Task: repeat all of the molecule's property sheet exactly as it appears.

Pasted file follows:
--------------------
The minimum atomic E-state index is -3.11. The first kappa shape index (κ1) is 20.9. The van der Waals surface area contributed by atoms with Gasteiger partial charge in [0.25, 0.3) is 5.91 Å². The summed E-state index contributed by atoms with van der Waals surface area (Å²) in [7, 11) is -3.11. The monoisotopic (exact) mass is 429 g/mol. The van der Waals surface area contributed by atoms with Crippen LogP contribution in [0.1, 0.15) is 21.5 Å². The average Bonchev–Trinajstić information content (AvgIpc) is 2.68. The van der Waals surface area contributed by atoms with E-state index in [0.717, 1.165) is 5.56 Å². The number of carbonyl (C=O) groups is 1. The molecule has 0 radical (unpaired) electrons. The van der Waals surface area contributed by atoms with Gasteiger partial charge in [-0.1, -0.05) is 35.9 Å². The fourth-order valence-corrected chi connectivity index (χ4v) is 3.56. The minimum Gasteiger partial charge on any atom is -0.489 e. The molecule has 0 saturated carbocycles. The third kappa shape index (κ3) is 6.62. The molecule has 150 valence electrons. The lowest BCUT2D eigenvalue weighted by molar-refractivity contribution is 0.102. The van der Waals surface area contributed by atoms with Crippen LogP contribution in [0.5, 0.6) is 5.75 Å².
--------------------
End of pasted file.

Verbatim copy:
The minimum atomic E-state index is -3.11. The first kappa shape index (κ1) is 20.9. The van der Waals surface area contributed by atoms with Gasteiger partial charge in [0.25, 0.3) is 5.91 Å². The summed E-state index contributed by atoms with van der Waals surface area (Å²) in [7, 11) is -3.11. The monoisotopic (exact) mass is 429 g/mol. The van der Waals surface area contributed by atoms with Crippen LogP contribution in [0.1, 0.15) is 21.5 Å². The average Bonchev–Trinajstić information content (AvgIpc) is 2.68. The van der Waals surface area contributed by atoms with E-state index in [0.717, 1.165) is 5.56 Å². The number of carbonyl (C=O) groups is 1. The molecule has 0 radical (unpaired) electrons. The van der Waals surface area contributed by atoms with Gasteiger partial charge in [-0.1, -0.05) is 35.9 Å². The fourth-order valence-corrected chi connectivity index (χ4v) is 3.56. The minimum Gasteiger partial charge on any atom is -0.489 e. The molecule has 0 saturated carbocycles. The third kappa shape index (κ3) is 6.62. The molecule has 150 valence electrons. The lowest BCUT2D eigenvalue weighted by molar-refractivity contribution is 0.102. The van der Waals surface area contributed by atoms with Crippen LogP contribution in [0.5, 0.6) is 5.75 Å².